Authors: Noemi Fabry and Daphne Havercroft
We are sitting in a comfortable front room near Bristol, sipping tea and eating cake. A group of people has gathered for a final meeting before their next showdown. They are baby boomers, ordinary people who were born and grew up around the same time as the National Health Service was established. They are a very unlikely band of outlaws. But in the eyes of the local NHS leaders, generously rewarded by annual bonuses, elaborate pay packages and final salary pensions, this group of concerned citizens are exactly that: rogue outlaws in need of reigning in. And they are treated accordingly.
We have gathered in this living room to discuss the strategy for the upcoming evidence day in front of the South Gloucester Health Scrutiny Committee. For those uninitiated in the working culture of the NHS it is difficult to comprehend how it is that in someone’s home, the NHS, the largest employer in the country has to be scrutinized and held to account. Where are the regulators? CQC, Monitor, the GMC? It is here that reports about the safety of the Histopathology service for the entire population of Bristol, North Somerset and South Gloucester are studied, evidence is gathered and reviewed.
Tomorrow in front of the Health Scrutiny Committee, this band of unpaid patient advocates will face the full force of the local NHS: CEO, Medical Director, director of commissioning, Clinical Lead for Histopathology and Communications Manager (combined annual salary in excess of half a million pounds)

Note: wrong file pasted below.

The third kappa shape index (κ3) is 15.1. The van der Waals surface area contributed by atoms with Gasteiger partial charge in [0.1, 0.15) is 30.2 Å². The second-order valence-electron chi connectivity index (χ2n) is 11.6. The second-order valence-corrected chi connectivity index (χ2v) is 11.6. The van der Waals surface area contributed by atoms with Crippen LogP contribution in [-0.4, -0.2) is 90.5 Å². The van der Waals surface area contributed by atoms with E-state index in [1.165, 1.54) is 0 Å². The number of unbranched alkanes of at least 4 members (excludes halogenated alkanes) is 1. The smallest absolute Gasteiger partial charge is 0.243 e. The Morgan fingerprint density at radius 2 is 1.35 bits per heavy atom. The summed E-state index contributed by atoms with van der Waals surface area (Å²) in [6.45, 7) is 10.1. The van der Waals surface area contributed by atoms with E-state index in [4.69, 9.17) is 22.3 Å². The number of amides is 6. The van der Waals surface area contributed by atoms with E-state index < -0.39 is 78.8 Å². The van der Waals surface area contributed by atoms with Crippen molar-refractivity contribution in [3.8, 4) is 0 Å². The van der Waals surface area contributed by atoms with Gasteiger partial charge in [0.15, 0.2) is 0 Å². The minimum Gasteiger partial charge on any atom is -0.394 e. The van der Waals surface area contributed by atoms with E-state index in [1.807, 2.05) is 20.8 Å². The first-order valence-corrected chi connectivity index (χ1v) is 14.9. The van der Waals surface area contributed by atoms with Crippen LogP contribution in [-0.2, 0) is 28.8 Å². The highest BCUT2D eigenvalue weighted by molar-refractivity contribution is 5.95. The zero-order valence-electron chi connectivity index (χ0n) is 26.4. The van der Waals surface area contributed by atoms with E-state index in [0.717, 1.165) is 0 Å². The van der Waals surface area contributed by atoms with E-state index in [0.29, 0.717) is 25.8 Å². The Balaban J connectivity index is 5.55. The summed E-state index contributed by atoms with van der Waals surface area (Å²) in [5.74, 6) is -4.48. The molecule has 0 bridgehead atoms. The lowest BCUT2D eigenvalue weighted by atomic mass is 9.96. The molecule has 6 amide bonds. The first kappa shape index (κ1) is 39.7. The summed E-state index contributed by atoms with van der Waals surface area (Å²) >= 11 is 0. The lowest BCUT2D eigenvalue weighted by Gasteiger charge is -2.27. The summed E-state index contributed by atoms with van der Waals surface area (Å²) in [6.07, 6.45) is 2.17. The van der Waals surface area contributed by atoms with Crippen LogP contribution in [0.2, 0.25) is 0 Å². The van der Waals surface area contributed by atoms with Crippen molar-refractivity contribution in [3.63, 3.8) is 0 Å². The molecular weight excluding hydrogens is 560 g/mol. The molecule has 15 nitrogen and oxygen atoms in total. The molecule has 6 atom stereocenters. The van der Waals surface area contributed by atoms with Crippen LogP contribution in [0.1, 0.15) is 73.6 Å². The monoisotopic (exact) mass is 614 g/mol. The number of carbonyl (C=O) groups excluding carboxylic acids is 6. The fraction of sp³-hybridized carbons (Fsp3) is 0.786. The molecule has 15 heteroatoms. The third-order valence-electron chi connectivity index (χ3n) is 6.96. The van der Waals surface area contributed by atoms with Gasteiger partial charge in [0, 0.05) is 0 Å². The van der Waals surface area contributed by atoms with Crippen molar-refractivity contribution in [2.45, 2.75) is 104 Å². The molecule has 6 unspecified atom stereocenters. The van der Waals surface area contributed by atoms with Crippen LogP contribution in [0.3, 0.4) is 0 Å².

For these local NHS leaders, their second day working after the long Christmas holiday is spent before the committee, asserting and desperately insisting that there is no genuine public concern about the safety of local Histopathology Services, and that the twenty odd volunteer advocates pressing their case are merely on a personal vendetta, a mission to seek attention and create trouble.
As Robert Woolley, UHBT’s CEO apologises for past failures, he insists that, although regrettable and painful, they in no way reflect the current culture at the organisaton.
He once again invites concerned victims to raise legitimate issues (emphasizing the word legitimate). Trying to reassure his sceptic audience that the working culture in the NHS in Bristol is open and transparent. Patients, the public and their elected politicians can feel confident that every effort is made to ensure the service is safe and adheres to the highest standard.
What is far less clear is why it requires the presence of four Senior Managers, two of them doctors, and a 50 page elaborate report to drive home such a simple and uncontroversial truth. Surely, in these times of austerity Senior Executives charged with reorganising and re-building two major Trusts would have other demands on their time and could have met the patient advocates to discuss their concerns?